There may have been a time in which McQueen toyed with the idea of titling this edition of his anthology “Notting Hill”, the film making an early point of gifting the famous London borough the picture’s only title card as it follows its protagonist through the area’s streets. It would have made for a pointed remark on the controversial white-washing of the Roger Michell-directed Notting Hill (1999), still the most famous (and most inexplicably all-white) representation of the area ever put to film. Yet doing so wouldn’t have been necessarily honest about the film’s intentions, which are as much a celebration of the warm and vivacious nature of the black lives involved as they are about the righteous anger of the oppressed towards their oppressor, the title of Mangrove more accurately representing the true focus of its narrative: the black people at its heart.



This is just one of the endless creative nuances that ensure there is no mistaking that this is a film made by a black man and entrenched in the collective experience of black people in the UK. Unlike many a mainstream movie that acts somewhat voyeuristically towards the community, or uses dangerous stereotypes and anchors characterisation in prejudice, Mangrove is simply more evolved, and this is expressed most greatly through how relevant it feels to the ongoing racial tension of today as well as the mass injustice seen in countries across the globe when it comes to the Black Lives Matter movement. Here, black people are stopped and searched at will, arrested upon the whims of individual police constables and are beaten for no reason other than the colour of their skin – a horribly relevant portrait of how little has changed in the fifty years between the events of Mangrove and our current environment. By this token, Mangrove has moments that are utterly terrifying and others that are genuinely upsetting, McQueen and company using juxtaposition to make impactful statements in the film’s early moments before heading down a more typically character-driven route.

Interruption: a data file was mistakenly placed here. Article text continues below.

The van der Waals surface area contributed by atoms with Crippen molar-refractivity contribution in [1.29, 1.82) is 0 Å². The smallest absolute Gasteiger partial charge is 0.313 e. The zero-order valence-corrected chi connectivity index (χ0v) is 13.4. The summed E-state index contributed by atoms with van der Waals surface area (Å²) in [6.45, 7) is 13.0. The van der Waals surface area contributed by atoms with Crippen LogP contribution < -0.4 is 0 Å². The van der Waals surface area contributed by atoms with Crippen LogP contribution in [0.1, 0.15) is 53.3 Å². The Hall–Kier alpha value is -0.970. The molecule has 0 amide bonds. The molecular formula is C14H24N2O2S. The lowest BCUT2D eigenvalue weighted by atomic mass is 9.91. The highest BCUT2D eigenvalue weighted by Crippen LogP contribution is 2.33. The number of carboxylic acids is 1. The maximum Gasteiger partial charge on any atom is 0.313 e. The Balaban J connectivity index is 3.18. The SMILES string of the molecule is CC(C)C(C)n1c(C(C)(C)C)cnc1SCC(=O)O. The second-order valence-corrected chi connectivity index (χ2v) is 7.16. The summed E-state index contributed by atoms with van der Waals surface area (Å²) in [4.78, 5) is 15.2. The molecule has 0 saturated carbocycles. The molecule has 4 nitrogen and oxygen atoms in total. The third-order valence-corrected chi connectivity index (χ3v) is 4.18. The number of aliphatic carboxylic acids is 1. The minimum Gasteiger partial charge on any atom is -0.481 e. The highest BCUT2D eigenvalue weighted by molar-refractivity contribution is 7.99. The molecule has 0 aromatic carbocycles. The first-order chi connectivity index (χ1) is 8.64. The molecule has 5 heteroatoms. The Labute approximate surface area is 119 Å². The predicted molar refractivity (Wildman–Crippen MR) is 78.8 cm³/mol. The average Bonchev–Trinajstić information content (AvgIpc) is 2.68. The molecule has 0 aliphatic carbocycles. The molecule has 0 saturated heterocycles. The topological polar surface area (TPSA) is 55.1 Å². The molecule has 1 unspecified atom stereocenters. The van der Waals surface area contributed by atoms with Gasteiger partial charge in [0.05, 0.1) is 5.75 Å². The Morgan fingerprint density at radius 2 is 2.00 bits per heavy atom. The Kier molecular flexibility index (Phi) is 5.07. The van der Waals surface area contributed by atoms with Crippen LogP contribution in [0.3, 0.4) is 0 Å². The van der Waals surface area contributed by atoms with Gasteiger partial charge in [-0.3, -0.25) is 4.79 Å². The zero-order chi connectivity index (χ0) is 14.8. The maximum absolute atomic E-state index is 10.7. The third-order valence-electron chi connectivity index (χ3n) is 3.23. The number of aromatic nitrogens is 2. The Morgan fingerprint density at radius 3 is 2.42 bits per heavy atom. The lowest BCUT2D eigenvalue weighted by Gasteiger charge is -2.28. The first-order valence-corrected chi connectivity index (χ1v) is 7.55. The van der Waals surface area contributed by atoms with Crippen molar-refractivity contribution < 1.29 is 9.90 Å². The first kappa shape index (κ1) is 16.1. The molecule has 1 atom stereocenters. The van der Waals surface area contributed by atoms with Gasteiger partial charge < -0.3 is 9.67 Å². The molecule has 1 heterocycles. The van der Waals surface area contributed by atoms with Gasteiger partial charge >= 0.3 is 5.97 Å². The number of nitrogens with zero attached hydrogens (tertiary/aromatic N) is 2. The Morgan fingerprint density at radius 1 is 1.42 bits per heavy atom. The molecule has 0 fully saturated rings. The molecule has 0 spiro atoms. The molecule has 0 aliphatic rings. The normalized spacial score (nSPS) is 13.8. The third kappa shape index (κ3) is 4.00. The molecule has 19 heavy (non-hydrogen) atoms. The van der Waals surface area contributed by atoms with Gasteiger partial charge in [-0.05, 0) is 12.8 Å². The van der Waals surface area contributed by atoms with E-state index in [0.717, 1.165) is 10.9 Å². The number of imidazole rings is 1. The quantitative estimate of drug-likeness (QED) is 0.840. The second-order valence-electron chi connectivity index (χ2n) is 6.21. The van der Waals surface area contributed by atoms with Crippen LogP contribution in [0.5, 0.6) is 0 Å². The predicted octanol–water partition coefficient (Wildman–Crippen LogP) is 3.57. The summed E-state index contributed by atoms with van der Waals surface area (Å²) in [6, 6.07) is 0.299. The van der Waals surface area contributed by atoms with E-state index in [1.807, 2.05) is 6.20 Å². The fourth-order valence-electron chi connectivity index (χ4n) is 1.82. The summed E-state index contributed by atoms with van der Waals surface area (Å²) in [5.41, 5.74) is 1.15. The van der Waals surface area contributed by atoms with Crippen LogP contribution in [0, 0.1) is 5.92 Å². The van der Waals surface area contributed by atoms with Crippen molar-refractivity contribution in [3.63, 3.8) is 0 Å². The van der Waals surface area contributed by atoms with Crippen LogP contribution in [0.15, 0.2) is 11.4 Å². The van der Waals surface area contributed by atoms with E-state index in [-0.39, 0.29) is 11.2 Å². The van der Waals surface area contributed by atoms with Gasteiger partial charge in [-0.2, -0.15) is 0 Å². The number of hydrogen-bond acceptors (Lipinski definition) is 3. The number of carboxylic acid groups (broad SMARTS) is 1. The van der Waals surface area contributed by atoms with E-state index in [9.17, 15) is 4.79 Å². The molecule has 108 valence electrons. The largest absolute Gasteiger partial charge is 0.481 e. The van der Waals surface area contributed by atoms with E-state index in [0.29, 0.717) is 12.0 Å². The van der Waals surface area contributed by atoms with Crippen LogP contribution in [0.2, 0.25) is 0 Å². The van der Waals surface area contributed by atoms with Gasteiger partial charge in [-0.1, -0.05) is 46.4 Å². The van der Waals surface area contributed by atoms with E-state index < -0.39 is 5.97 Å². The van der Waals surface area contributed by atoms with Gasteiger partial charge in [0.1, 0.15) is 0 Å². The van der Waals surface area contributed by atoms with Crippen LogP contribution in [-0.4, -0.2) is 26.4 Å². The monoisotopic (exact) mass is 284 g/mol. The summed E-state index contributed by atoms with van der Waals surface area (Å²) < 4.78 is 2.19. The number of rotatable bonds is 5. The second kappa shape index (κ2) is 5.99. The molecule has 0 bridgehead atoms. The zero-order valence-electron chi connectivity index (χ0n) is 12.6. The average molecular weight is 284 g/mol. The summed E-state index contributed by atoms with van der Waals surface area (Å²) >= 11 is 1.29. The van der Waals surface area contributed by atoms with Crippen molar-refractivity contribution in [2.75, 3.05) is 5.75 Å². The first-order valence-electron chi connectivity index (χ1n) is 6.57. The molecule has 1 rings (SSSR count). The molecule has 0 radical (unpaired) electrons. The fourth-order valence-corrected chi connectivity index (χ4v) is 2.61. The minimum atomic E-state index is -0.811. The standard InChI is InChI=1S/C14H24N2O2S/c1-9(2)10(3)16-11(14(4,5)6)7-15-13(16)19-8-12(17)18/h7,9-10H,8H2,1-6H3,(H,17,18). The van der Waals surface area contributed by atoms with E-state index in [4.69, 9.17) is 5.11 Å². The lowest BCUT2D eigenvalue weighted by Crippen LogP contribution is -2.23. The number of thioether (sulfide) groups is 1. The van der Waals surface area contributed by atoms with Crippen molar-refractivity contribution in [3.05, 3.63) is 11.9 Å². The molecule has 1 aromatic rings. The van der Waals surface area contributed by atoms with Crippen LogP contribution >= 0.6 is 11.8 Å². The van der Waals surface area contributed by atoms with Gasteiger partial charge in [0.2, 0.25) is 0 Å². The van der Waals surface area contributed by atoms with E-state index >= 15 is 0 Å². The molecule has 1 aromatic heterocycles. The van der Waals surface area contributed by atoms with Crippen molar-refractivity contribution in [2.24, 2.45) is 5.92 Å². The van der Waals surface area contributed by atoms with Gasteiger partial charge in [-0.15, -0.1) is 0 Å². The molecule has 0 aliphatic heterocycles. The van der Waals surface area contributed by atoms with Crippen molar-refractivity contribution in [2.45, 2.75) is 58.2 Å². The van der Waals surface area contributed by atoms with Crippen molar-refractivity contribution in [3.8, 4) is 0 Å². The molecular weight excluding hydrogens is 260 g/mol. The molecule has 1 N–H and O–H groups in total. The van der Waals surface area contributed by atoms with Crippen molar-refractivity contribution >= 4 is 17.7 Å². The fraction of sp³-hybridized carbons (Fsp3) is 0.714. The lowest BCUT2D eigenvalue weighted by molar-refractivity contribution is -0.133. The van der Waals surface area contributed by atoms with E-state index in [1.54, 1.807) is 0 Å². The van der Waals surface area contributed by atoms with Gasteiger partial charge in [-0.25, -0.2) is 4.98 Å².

The film runs at a slim two hours, yet each of the real people represented on screen are imbued with a genuine sense of humanity, the filmmaker dousing his project in a multitude of layers to make room for his actors to perform; and perform they do.

Shaun Parkes (The Black Emperor of Broadway) as restaurant owner Frank Crichlow provides a career-high performance, the vulnerability he portrays within his moments of bravery and anger being of the highest standard, awards recognition surely just around the corner for some of the most charismatic and exceptional work put to screen all year. In one moment where performance, script and directorial authorship merge, Parkes embarks on a holy tirade against his oppressor, inheriting the lyrical qualities of the great civil rights speakers as he waves his hands and passionately bangs against the door of a holding cell. He is lit from behind by the light of a narrow window that comes to swallow his silhouette, the controlled flailing of his hands expressing a guttural reaction that says “I can’t take this anymore” to the camera situated at around the height of his waist. It’s one of those moments that leaves you agasp, and in this case with no question as to the expert artistry you have just witnessed; a scene worthy of every “best of year” montage and as good as any cinema you’ll ever see.